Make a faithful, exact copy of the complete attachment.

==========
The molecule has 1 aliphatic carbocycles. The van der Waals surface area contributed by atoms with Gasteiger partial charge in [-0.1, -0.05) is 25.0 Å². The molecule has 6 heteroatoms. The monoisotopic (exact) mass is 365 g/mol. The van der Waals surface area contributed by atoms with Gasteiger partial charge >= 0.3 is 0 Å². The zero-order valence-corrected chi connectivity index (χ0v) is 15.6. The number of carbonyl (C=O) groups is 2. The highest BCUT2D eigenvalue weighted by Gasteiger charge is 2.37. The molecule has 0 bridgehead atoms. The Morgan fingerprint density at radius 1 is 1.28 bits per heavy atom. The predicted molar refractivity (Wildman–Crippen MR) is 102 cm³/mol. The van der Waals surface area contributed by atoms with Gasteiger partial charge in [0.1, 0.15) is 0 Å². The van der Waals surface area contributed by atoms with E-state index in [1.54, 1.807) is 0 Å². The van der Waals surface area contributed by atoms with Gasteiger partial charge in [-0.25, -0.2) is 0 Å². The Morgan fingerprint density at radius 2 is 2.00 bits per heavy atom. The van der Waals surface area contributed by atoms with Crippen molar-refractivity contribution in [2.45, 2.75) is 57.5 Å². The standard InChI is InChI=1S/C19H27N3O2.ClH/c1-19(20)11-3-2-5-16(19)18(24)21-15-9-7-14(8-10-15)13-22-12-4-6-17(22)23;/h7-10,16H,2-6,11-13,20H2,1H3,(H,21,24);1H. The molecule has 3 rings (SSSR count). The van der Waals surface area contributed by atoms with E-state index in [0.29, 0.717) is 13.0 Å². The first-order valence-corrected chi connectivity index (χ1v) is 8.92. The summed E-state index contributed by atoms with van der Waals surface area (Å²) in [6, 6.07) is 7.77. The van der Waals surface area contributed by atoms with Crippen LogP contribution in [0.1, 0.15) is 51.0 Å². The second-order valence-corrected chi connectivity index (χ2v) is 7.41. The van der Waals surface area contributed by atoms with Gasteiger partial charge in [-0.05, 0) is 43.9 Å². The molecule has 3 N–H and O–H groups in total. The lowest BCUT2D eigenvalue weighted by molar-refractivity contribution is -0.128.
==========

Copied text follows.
The molecule has 1 aliphatic carbocycles. The van der Waals surface area contributed by atoms with Gasteiger partial charge in [-0.1, -0.05) is 25.0 Å². The molecule has 6 heteroatoms. The monoisotopic (exact) mass is 365 g/mol. The van der Waals surface area contributed by atoms with Gasteiger partial charge >= 0.3 is 0 Å². The zero-order valence-corrected chi connectivity index (χ0v) is 15.6. The number of carbonyl (C=O) groups is 2. The highest BCUT2D eigenvalue weighted by Gasteiger charge is 2.37. The molecule has 0 bridgehead atoms. The Morgan fingerprint density at radius 1 is 1.28 bits per heavy atom. The predicted molar refractivity (Wildman–Crippen MR) is 102 cm³/mol. The van der Waals surface area contributed by atoms with Gasteiger partial charge in [0.1, 0.15) is 0 Å². The van der Waals surface area contributed by atoms with E-state index in [1.54, 1.807) is 0 Å². The van der Waals surface area contributed by atoms with Gasteiger partial charge in [-0.25, -0.2) is 0 Å². The Morgan fingerprint density at radius 2 is 2.00 bits per heavy atom. The van der Waals surface area contributed by atoms with Crippen molar-refractivity contribution in [2.45, 2.75) is 57.5 Å². The standard InChI is InChI=1S/C19H27N3O2.ClH/c1-19(20)11-3-2-5-16(19)18(24)21-15-9-7-14(8-10-15)13-22-12-4-6-17(22)23;/h7-10,16H,2-6,11-13,20H2,1H3,(H,21,24);1H. The molecule has 3 rings (SSSR count). The van der Waals surface area contributed by atoms with E-state index in [0.29, 0.717) is 13.0 Å². The first-order valence-corrected chi connectivity index (χ1v) is 8.92. The summed E-state index contributed by atoms with van der Waals surface area (Å²) in [6, 6.07) is 7.77. The van der Waals surface area contributed by atoms with Crippen LogP contribution in [0.1, 0.15) is 51.0 Å². The second-order valence-corrected chi connectivity index (χ2v) is 7.41. The van der Waals surface area contributed by atoms with Gasteiger partial charge in [-0.05, 0) is 43.9 Å². The molecule has 3 N–H and O–H groups in total. The lowest BCUT2D eigenvalue weighted by molar-refractivity contribution is -0.128.